Reason TV interviews Timothy Sandefur, author of The Right to Earn a Living about the gradual subversion of the Constitution to allow government intrusive regulatory power.
Thursday, September 30, 2010
Thursday, September 23, 2010
Sunday, September 19, 2010
This is supposed to be the end of Christine O'Donnell's political career:
Her opponent was once "a bearded Marxist", but he's lost the beard. She "dabbled in 'witchcraft'" and decided it wasn't for her once she saw it up close. Frankly, I'm confused about why anyone thinks this reflects badly on her at all. Wasn't she supposed to be an uptight sexually-repressed über-Christian who thinks that even masturbation is sinful?
Dr. Alveda King had an abortion and now is passionately anti-abortion. How many others do we know of who have "dabbled" in strange practices, been shocked by what they found was being done, and left those communities, to become the most outspoken critics of their former friends?
Christianity itself was considered an apostasy of Judaism. One particular person who participated in persecution of those apostates (up to and including killing them), was Saul of Tarsus. His conversion into Paul, the prolific Apostle whose letters to various churches comprise a large part of the New Testament, is so well known that we can speak of such an experience by the shorthand "Road to Damascus".
And haven't we been told ad nauseam that one of the things that makes President Obama so great is that his father and stepfather were Muslims, and he spent a few years in Indonesia, studying in Muslim schools, before his own conversion to Christianity? Isn't a reasonable description of that experience "dabbling in Islam"? The Left loves berating stereotypical hicks who never travel out of their little backwoods holler, and have no personal experience with The Other. O'Donnell has had that experience, and somehow that's supposed to make her unfit to serve in the US Senate?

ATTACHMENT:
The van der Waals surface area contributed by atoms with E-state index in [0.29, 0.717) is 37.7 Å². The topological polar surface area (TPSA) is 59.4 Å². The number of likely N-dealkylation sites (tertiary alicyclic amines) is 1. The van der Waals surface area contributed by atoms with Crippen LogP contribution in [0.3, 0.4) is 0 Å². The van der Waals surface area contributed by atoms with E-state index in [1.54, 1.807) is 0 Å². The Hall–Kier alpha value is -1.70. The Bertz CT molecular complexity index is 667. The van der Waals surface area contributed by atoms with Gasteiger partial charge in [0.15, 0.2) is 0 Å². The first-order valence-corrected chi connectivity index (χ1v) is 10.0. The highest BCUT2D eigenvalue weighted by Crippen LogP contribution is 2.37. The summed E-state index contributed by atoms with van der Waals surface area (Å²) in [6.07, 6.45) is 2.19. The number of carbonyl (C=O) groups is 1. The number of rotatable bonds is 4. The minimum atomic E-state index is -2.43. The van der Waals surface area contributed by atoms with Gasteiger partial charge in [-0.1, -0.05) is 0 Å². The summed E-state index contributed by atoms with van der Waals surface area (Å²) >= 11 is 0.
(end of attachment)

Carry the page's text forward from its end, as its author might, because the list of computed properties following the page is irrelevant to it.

Friday, September 10, 2010
Our friends at reason.tv pose the question: "What's The Matter With Menthols?"
Joseph Califano played The Card, noting that menthol smokers are disproportionally black folks. Therefore, not banning them is somehow targeting persons of color.
We see the same argument in the opposition to Arizona's immigration law. Any behavior that is engaged in by a Victim Group at a higher rate than an Oppressor Group cannot be prosecuted, for to do so is de facto raaaaacist. Unless that behavior is self-destructive, in which case failure to prosecute the dirty money-grubbing businesses that profit from that behavior is raaaaacist. Unless those businesses are politically connected, of course. (Paging Dr. King... Dr. Alveda King...)
But, as usual, the leftists' elevation of their good intentions over all else sets up the Law of Unintended Consequences to bite them in the butt. If bad behavior disproportionately committed by members of a Victim Group cannot be confronted, it will grow more prevalent. Those who are victimized by that behavior will grow embittered toward that Victim Group, increasing prejudice rather than helping to eradicate it. Of course, since that insures repeat business for the grievance mongers, maybe it isn't so unintended after all.